Delivering the only approved tuberculosis vaccine intravenously greatly enhanced its ability to protect rhesus monkeys from infection.
The study provides a new model for understanding the mechanisms underlying vaccine protection against tuberculosis.
TB is world’s leading cause of death
New Delhi, 31st January 2020. Tuberculosis (TB), the world’s leading cause of death from infection, is caused by Mycobacterium tuberculosis bacteria. It’s spread through the air, often through coughing, by people with TB disease of the lungs. Others can breathe in these bacteria and become infected. TB most commonly affects the lungs (pulmonary TB), but it can also spread to other parts of the body, including the kidney, spine, and brain (disseminated TB).
The world’s only licensed TB vaccine- BCG
The world’s only licensed TB vaccine, Bacille Calmette-Guerin (BCG), was developed a century ago. Given to infants intradermally (ID), in which the vaccine is placed just under the skin with a needle, it protects them from disseminated TB. However, BCG given this way is far less effective at preventing pulmonary TB, which is the major cause of illness and deaths in teens or adults.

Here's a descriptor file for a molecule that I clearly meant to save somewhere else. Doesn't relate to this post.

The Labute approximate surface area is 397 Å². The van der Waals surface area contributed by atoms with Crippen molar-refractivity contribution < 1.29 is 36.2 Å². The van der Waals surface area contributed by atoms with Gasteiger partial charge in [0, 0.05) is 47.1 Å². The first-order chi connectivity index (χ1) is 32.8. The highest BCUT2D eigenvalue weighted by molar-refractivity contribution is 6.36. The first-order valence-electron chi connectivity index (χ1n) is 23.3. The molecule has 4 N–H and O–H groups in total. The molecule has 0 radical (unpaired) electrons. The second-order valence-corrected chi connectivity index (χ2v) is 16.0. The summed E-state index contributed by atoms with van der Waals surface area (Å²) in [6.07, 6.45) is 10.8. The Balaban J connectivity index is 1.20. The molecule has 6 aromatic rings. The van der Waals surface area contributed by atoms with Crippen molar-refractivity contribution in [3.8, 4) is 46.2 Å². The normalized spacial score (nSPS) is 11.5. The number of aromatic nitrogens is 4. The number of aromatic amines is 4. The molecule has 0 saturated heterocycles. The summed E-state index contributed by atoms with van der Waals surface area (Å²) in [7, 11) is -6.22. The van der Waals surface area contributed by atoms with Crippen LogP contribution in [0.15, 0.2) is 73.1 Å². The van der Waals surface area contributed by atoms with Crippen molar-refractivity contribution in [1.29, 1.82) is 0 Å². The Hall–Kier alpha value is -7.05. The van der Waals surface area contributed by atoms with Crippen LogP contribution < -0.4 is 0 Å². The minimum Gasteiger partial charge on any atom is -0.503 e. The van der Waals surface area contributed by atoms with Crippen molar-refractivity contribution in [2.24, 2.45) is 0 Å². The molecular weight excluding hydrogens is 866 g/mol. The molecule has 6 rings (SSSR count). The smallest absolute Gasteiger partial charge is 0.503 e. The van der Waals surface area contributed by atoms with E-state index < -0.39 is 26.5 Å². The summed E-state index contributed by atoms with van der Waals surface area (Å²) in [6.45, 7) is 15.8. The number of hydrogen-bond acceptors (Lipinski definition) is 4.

To control TB infection and prevent clinical disease, a vaccine must elicit strong, sustained responses from the immune system’s T cells.
The standard ID delivery route may not generate enough of these critical cells in the lung to immediately control infection and protect against pulmonary TB.
To determine if a different dose or route of administration of this vaccine could be more effective at preventing pulmonary TB, a team led by Drs. Robert A. Seder and Mario Roederer at NIH’s National Institute of Allergy and Infectious Diseases (NIAID) affiliated to U.S. Department of Health and Human Services and Dr. JoAnne L. Flynn of the University of Pittsburgh carried out a study in rhesus monkeys.
The results were published on January 2, 2020, in Nature.
Five groups of monkeys were given the BGC vaccine in different ways: standard ID, higher dose ID, via aerosol to the lungs, a combination standard-dose ID and aerosol, or as an intravenous, or IV, injection. The scientists assessed immune responses in blood and in fluid drawn from the lining of the lungs for a 24-week period following vaccination. IV administration of the BCG vaccine resulted in 10- to 100-fold higher levels of T cells in the lungs compared with the other routes.
Six months after vaccination, the researchers exposed the groups of vaccinated monkeys and a group of unvaccinated monkeys to TB-causing bacteria. They then tracked the infection and disease development over three months. Nine out of 10 animals vaccinated by IV were highly protected; six showed no detectable infection in any tissue tested, and three had only very low counts of M. tuberculosis bacteria in lung tissue. All unvaccinated animals and those immunized via aerosol or ID showed signs of significantly greater infection.
“This study provides a new framework to understand the immune correlates and mechanisms of protection against TB, and should guide the field of TB vaccine research,” Seder says.
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